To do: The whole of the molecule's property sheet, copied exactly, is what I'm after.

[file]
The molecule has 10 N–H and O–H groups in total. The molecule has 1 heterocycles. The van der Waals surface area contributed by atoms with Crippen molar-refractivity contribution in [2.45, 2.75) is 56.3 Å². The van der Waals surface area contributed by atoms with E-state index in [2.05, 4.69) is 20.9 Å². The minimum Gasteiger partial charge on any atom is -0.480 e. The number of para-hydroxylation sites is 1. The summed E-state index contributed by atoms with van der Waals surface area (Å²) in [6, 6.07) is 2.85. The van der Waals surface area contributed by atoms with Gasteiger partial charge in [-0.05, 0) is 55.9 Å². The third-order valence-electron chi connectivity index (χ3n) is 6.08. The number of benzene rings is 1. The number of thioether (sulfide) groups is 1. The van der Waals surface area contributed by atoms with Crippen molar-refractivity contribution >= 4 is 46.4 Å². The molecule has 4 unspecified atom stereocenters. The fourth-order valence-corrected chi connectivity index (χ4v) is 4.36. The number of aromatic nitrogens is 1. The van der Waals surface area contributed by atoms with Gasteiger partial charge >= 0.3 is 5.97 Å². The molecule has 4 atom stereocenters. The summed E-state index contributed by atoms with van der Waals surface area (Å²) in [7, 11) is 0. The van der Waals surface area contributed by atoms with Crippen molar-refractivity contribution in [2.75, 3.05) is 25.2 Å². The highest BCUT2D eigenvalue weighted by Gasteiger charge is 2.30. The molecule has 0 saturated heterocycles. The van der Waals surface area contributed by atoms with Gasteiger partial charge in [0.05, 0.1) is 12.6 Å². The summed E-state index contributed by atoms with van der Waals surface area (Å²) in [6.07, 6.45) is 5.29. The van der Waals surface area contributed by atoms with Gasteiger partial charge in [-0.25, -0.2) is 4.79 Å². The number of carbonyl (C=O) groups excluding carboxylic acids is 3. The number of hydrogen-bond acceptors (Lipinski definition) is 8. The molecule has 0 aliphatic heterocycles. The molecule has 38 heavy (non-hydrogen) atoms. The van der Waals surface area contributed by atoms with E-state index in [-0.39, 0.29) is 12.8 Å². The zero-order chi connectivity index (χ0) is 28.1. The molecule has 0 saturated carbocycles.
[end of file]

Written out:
The molecule has 10 N–H and O–H groups in total. The molecule has 1 heterocycles. The van der Waals surface area contributed by atoms with Crippen molar-refractivity contribution in [2.45, 2.75) is 56.3 Å². The van der Waals surface area contributed by atoms with E-state index in [2.05, 4.69) is 20.9 Å². The minimum Gasteiger partial charge on any atom is -0.480 e. The number of para-hydroxylation sites is 1. The summed E-state index contributed by atoms with van der Waals surface area (Å²) in [6, 6.07) is 2.85. The van der Waals surface area contributed by atoms with Gasteiger partial charge in [-0.05, 0) is 55.9 Å². The third-order valence-electron chi connectivity index (χ3n) is 6.08. The number of benzene rings is 1. The number of thioether (sulfide) groups is 1. The van der Waals surface area contributed by atoms with Crippen molar-refractivity contribution >= 4 is 46.4 Å². The molecule has 4 unspecified atom stereocenters. The fourth-order valence-corrected chi connectivity index (χ4v) is 4.36. The number of aromatic nitrogens is 1. The van der Waals surface area contributed by atoms with Gasteiger partial charge >= 0.3 is 5.97 Å². The molecule has 4 atom stereocenters. The summed E-state index contributed by atoms with van der Waals surface area (Å²) in [7, 11) is 0. The van der Waals surface area contributed by atoms with Crippen molar-refractivity contribution in [2.75, 3.05) is 25.2 Å². The highest BCUT2D eigenvalue weighted by Gasteiger charge is 2.30. The molecule has 0 saturated heterocycles. The van der Waals surface area contributed by atoms with Gasteiger partial charge in [0.05, 0.1) is 12.6 Å². The summed E-state index contributed by atoms with van der Waals surface area (Å²) in [6.07, 6.45) is 5.29. The van der Waals surface area contributed by atoms with Gasteiger partial charge in [-0.25, -0.2) is 4.79 Å². The number of carbonyl (C=O) groups excluding carboxylic acids is 3. The number of hydrogen-bond acceptors (Lipinski definition) is 8. The molecule has 0 aliphatic heterocycles. The molecule has 38 heavy (non-hydrogen) atoms. The van der Waals surface area contributed by atoms with E-state index in [-0.39, 0.29) is 12.8 Å². The zero-order chi connectivity index (χ0) is 28.1. The molecule has 0 saturated carbocycles.